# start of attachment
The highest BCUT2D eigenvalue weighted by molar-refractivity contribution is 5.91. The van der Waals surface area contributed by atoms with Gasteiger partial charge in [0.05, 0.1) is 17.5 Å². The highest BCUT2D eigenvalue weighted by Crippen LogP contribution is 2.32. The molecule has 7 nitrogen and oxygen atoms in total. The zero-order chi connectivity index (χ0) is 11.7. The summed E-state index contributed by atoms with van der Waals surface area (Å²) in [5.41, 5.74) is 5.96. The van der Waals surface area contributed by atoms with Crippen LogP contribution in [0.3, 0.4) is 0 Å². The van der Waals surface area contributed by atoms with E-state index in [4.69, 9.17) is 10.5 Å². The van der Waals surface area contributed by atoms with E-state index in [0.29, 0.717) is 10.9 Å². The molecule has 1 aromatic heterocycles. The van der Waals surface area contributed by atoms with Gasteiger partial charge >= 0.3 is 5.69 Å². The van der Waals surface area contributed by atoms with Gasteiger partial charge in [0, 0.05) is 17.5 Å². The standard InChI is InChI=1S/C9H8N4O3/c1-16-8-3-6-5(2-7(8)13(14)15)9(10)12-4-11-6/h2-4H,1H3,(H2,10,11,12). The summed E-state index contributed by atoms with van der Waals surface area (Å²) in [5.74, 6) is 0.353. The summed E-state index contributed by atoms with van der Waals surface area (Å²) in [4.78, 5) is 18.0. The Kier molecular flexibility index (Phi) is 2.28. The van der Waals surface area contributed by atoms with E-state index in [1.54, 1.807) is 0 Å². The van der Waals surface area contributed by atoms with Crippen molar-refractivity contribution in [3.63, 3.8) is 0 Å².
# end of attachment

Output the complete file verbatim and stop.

The highest BCUT2D eigenvalue weighted by molar-refractivity contribution is 5.91. The van der Waals surface area contributed by atoms with Gasteiger partial charge in [0.05, 0.1) is 17.5 Å². The highest BCUT2D eigenvalue weighted by Crippen LogP contribution is 2.32. The molecule has 7 nitrogen and oxygen atoms in total. The zero-order chi connectivity index (χ0) is 11.7. The summed E-state index contributed by atoms with van der Waals surface area (Å²) in [5.41, 5.74) is 5.96. The van der Waals surface area contributed by atoms with Crippen LogP contribution in [0.3, 0.4) is 0 Å². The van der Waals surface area contributed by atoms with E-state index in [4.69, 9.17) is 10.5 Å². The van der Waals surface area contributed by atoms with E-state index in [0.29, 0.717) is 10.9 Å². The molecule has 1 aromatic heterocycles. The van der Waals surface area contributed by atoms with Gasteiger partial charge >= 0.3 is 5.69 Å². The van der Waals surface area contributed by atoms with Gasteiger partial charge in [0, 0.05) is 17.5 Å². The standard InChI is InChI=1S/C9H8N4O3/c1-16-8-3-6-5(2-7(8)13(14)15)9(10)12-4-11-6/h2-4H,1H3,(H2,10,11,12). The summed E-state index contributed by atoms with van der Waals surface area (Å²) in [5.74, 6) is 0.353. The summed E-state index contributed by atoms with van der Waals surface area (Å²) in [4.78, 5) is 18.0. The Kier molecular flexibility index (Phi) is 2.28. The van der Waals surface area contributed by atoms with E-state index in [1.54, 1.807) is 0 Å². The van der Waals surface area contributed by atoms with Crippen molar-refractivity contribution in [3.63, 3.8) is 0 Å².